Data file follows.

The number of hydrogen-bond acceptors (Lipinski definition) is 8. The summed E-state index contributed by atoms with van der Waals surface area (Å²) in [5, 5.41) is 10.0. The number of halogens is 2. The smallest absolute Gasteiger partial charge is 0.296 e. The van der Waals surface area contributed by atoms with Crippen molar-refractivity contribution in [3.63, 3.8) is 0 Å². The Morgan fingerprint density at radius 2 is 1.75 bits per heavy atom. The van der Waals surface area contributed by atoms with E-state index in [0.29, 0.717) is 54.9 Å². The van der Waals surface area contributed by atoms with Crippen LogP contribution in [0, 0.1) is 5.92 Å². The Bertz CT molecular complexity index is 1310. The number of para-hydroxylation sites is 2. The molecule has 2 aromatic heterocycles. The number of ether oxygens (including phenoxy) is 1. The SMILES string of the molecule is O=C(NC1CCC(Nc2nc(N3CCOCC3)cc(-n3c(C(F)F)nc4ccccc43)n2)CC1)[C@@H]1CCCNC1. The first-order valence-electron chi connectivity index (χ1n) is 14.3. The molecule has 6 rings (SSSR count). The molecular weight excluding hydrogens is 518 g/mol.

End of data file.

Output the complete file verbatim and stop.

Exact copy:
The number of hydrogen-bond acceptors (Lipinski definition) is 8. The summed E-state index contributed by atoms with van der Waals surface area (Å²) in [5, 5.41) is 10.0. The number of halogens is 2. The smallest absolute Gasteiger partial charge is 0.296 e. The van der Waals surface area contributed by atoms with Crippen molar-refractivity contribution in [3.63, 3.8) is 0 Å². The Morgan fingerprint density at radius 2 is 1.75 bits per heavy atom. The van der Waals surface area contributed by atoms with E-state index in [0.29, 0.717) is 54.9 Å². The van der Waals surface area contributed by atoms with Crippen LogP contribution in [0, 0.1) is 5.92 Å². The Bertz CT molecular complexity index is 1310. The number of para-hydroxylation sites is 2. The molecule has 2 aromatic heterocycles. The number of ether oxygens (including phenoxy) is 1. The SMILES string of the molecule is O=C(NC1CCC(Nc2nc(N3CCOCC3)cc(-n3c(C(F)F)nc4ccccc43)n2)CC1)[C@@H]1CCCNC1. The first-order valence-electron chi connectivity index (χ1n) is 14.3. The molecule has 6 rings (SSSR count). The molecular weight excluding hydrogens is 518 g/mol.